How to Transform New Skills Into Daily Habits Blog Feature
Dan Fisher

By: Dan Fisher on September 21st, 2022

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How to Transform New Skills Into Daily Habits

Talent Management | Recruiter Onboarding | Recruiter Enablement

If we train our people and they leave, that is bad. But if we don't train them and they stay, that is even worse. 

Employee training is ultimately about chaing behaviors, but most corporate training is designed for ease of delivery, not cultvating change.  In a traditional training workshop or webinar hosted by an instructor or team leader, knowledge is imparted on behalf of the learners. Paricipants are introduced to key insights and likely (hopefully) get excited about implementing a handful of a new ideas.  But in the end, very little, if any of the new knowledge is ever operationalized and put into action. 

After just two or three weeks following a training event, only a small percentage of participants remember the concepts, and even fewer remember how to implement the concepts.   

According to a survey from Mckinsey & Company, adults only retain 10% of what they hear in classroom lectures.  While cramming as much information into a single training event makes logistical sense for today's crazy-busy manager(s), it limits learner retention and stunts employee growth.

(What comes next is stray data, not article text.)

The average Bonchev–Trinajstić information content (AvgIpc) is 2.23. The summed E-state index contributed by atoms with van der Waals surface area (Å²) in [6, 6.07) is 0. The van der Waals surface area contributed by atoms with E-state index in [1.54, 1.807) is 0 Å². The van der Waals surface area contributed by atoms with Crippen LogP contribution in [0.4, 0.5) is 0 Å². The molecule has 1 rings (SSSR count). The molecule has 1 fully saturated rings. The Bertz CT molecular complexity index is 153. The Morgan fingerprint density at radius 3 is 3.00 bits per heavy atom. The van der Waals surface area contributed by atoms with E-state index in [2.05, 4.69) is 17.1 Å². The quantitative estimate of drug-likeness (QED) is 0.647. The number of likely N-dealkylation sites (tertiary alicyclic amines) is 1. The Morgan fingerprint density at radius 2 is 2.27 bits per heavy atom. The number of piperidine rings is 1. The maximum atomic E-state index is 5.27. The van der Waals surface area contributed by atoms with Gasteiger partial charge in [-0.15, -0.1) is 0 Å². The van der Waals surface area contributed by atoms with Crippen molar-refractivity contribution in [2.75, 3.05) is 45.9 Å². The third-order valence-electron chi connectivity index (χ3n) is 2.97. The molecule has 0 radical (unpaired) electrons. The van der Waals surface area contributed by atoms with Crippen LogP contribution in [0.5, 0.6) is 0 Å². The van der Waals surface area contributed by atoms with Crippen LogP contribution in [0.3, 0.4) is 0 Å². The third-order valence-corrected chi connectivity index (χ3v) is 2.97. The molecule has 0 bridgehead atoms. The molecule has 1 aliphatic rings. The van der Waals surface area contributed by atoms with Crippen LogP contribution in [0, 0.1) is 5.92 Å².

Good companies invest in their people. But great companies avoid trying to achieve a quick fix.  They understand that it's not just what you do, but how you do it.  They understand that it's your structure that matters.

Sales training, recruiter training, and leadership training is all designed to enable employees with new skills and knowldge in order change their behaviors to become a top individual contributor and eventually a leader of others. But simply introducing employees to new insights, skills and knowledge over the course of a few days doesn't lead to a change in behavior, or results.

How to Transform New Skills Into Daily Habitshow to transform new skills into daily habits

Habit formation doesn’t just randomly occur overnight.  In fact, the human brain is not wired to quickly and easily adopt new habits.  No matter how good or engaging your training may be, habit formation takes time. 

Habits form when a new skill, like objection handling, is practiced repeatdely, over and over.  Each time you practice your objection handling skills, neurons in your brain start firing away which creates a new neural pathway. With repetitive practice, the neural pathway becomes stronger and stronger.  As your neural pathway becomes stronger, applying the skill becomes easier. You could say, it becomes habitual.

While a neural pathway, such as the pathway for objection handling skills, can be created or discovered in a training workshop or webinar, it can only be strengthened through deliberate practice. 
 
Role-playing with your peers or manager is a great way to practice. Experiential learning exercises is another great way and a safe way for employees to practice. But even role-play and experiential learning can't replace the real thing.  Only by applying the skill in a real-life situation can you get actual feedback that validates how the skills work and adjust your mindset and approach to what it feels like and sounds like when applying those skills.
 
Initially, applying new skills, tools or approaches doesn't always go accordingly to plan. As human beings, we need to reflect on what went wrong, what could be improved and what we can apply on our next attempt. This is where the real learning happens, through self-reflection.